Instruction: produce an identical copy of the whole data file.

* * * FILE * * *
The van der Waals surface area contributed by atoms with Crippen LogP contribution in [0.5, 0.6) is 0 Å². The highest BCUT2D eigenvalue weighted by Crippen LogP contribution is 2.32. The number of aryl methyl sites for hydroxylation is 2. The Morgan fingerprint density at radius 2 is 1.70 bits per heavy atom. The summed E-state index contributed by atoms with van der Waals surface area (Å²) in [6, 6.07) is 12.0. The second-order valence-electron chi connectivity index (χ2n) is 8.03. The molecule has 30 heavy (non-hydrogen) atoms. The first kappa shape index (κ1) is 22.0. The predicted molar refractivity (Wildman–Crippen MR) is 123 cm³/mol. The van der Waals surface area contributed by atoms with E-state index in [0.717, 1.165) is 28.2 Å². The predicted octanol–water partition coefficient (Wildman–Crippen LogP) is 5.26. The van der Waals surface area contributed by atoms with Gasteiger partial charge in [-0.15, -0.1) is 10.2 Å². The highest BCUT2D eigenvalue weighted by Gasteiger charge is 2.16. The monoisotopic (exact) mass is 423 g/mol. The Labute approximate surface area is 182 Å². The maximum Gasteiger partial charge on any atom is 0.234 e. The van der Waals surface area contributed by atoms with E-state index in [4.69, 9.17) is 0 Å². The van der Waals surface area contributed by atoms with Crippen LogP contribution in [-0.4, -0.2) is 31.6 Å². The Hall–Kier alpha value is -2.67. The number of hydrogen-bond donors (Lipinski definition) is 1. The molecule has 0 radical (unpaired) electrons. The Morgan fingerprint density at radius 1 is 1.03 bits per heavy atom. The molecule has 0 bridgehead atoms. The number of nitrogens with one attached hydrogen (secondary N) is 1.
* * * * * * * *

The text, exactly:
The van der Waals surface area contributed by atoms with Crippen LogP contribution in [0.5, 0.6) is 0 Å². The highest BCUT2D eigenvalue weighted by Crippen LogP contribution is 2.32. The number of aryl methyl sites for hydroxylation is 2. The Morgan fingerprint density at radius 2 is 1.70 bits per heavy atom. The summed E-state index contributed by atoms with van der Waals surface area (Å²) in [6, 6.07) is 12.0. The second-order valence-electron chi connectivity index (χ2n) is 8.03. The molecule has 30 heavy (non-hydrogen) atoms. The first kappa shape index (κ1) is 22.0. The predicted molar refractivity (Wildman–Crippen MR) is 123 cm³/mol. The van der Waals surface area contributed by atoms with E-state index in [0.717, 1.165) is 28.2 Å². The predicted octanol–water partition coefficient (Wildman–Crippen LogP) is 5.26. The van der Waals surface area contributed by atoms with Gasteiger partial charge in [-0.15, -0.1) is 10.2 Å². The highest BCUT2D eigenvalue weighted by Gasteiger charge is 2.16. The monoisotopic (exact) mass is 423 g/mol. The Labute approximate surface area is 182 Å². The maximum Gasteiger partial charge on any atom is 0.234 e. The van der Waals surface area contributed by atoms with E-state index in [4.69, 9.17) is 0 Å². The van der Waals surface area contributed by atoms with Crippen LogP contribution in [-0.4, -0.2) is 31.6 Å². The Hall–Kier alpha value is -2.67. The number of hydrogen-bond donors (Lipinski definition) is 1. The molecule has 0 radical (unpaired) electrons. The Morgan fingerprint density at radius 1 is 1.03 bits per heavy atom. The molecule has 0 bridgehead atoms. The number of nitrogens with one attached hydrogen (secondary N) is 1.